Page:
Chris Bumstead’s Push / Pull / Legs Program!


In this comprehensive guide I will teach you how Chris Bumstead uses the 6-day push / pull / legs split to train for his professional bodybuilding competitions.

Now let’s get down to business…

Introduction

  • Part 1: Chris Bumstead’s 6-Day Push / Pull / Legs Split
  • Part 2: Chris Bumstead’s “Push” Workout #1
  • Part 3: Chris Bumstead’s “Pull” Workout #1
  • Part 4: Chris Bumstead’s “Legs” Workout #1
  • Part 5: Chris Bumstead’s “Push” Workout #2
  • Part 6: Chris Bumstead’s “Pull” Workout #2
  • Part 7: Chris Bumstead’s “Legs” Workout #2

Chris Bumstead is one of the most popular bodybuilders in the world today. He won the classic bodybuilding Mr. Olympia contest two years in a row from 2019 – 220 and has an unbelievable physique.

Chris combines the classic aesthetics of the golden era of bodybuilding with the muscular size of a modern day pro. I never thought I would see someone hit a vacuum pose like Frank Zane did in 1997 but Chris went and proved me wrong!

Chris Bumstead normally trains with a typical bodybuilding “bro-split” where he trains each muscle group once per week on its own separate training day. However, Chris has recently started experimenting with higher-frequency training programs.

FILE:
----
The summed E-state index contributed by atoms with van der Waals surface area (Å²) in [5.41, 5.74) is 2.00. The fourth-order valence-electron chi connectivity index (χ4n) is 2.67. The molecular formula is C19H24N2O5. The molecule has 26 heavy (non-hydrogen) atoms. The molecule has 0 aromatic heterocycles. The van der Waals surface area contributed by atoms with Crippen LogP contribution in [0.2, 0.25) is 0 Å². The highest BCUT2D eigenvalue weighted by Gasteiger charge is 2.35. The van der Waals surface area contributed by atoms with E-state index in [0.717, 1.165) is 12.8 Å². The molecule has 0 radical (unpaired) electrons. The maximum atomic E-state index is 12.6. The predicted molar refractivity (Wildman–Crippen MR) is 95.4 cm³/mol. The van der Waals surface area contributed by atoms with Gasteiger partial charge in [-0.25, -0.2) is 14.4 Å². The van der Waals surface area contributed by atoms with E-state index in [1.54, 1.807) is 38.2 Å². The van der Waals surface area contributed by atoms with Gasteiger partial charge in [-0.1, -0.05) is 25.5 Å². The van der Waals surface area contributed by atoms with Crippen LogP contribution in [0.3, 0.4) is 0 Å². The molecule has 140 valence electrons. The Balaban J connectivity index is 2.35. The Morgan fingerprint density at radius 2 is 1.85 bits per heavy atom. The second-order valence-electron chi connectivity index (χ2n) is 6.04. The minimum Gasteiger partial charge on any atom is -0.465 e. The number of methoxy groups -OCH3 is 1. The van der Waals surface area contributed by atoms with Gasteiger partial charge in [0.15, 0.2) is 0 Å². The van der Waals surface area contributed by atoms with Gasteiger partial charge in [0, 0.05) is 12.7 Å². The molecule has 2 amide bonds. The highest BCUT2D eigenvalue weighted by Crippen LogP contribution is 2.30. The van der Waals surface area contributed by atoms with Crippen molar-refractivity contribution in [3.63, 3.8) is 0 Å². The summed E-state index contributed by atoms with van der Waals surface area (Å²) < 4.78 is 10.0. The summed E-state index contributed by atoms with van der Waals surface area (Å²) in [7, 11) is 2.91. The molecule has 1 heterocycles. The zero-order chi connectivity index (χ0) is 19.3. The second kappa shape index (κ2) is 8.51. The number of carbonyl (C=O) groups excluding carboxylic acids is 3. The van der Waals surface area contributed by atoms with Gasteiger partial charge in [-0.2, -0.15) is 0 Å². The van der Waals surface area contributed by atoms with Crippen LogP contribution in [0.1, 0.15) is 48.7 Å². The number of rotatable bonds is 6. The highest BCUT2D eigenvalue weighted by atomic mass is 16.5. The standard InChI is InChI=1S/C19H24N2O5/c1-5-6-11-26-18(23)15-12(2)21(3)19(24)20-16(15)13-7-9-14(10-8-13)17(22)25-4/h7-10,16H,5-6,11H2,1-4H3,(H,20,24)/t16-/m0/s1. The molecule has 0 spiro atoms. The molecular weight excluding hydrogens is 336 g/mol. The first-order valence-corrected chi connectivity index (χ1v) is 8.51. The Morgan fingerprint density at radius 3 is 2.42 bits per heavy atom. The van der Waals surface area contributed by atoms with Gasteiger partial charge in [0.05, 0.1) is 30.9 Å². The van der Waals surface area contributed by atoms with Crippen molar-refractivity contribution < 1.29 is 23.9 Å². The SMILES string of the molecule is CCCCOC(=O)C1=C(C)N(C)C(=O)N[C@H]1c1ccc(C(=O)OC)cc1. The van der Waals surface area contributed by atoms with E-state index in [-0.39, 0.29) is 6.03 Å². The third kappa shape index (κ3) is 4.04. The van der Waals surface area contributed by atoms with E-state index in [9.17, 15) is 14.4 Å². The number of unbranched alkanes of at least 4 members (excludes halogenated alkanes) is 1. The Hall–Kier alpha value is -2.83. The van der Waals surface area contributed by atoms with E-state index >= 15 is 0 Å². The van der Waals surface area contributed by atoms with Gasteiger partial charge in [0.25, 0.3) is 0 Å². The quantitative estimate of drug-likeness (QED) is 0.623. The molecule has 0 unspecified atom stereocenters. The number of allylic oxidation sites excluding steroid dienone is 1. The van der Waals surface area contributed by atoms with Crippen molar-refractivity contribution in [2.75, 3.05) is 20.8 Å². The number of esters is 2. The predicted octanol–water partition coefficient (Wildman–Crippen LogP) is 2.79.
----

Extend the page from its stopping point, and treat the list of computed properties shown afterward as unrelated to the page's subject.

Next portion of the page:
One of his favorite high-frequency training splits is the 6 day push / pull / legs split. Check it out:

The Chris Bumstead 6 Day Push / Pull / Legs Split

  • Monday: Push #1
  • Tuesday: Pull #1
  • Wednesday: Legs #1
  • Thursday: Push #2
  • Friday: Pull #2
  • Saturday: Legs #2
  • Sunday: Off

The push / pull / legs split is a way of organizing your training where you perform 3 separate workouts for your entire body. You have a “push” day where you train your chest / shoulders / triceps, a “pull” day where you train your back / biceps and a “legs” day where you train your quads, hamstrings and calves.

The main advantage of the push / pull / legs split is that it reduces your overlap between muscle groups. For example you never have to worry about your shoulders or triceps being too sore and impacting your chest workout because they are all trained on the same training day.

Chris Bumstead really likes the 6 day push / pull / legs split because it lets him train each muscle group twice per week. It took Chris a little while to get used to this higher-frequency training split but he really likes it now that he is used to it.

Here is Chris Bumstead himself talking about his new training program:

As you can see Chris trains each muscle group with two completely different exercises each week. This is a great way to train with more variety and prevent your body from adapting to your routine.

Now let’s take a closer look at the exact push, pull and leg workouts that Chris uses. Check it out:

Chris Bumstead’s Push Workout #1

  • A1: Barbell press (incline or flat), 3 sets of 5-8, 5-8, 10-12 reps
  • B1: Alternated DB shoulder press, 3 sets of 10-12 reps
  • C1: Chest flies variation (your choice), 3 sets of 10-12 reps
  • C2: Triceps extension variation (your choice), 4 sets of 7-10 reps
  • D1: Lateral raises, 4 sets of 10-12 reps**
  • E1: Dips, 3 sets to failure

**Keep the rest time less than 1 minute

Chris uses a number of interesting strategies in this workout. Chris doesn’t have all of his exercises completely mapped out. Instead he has the type of exercise planned out and picks one once he gets to the gym depending on how he’s feeling.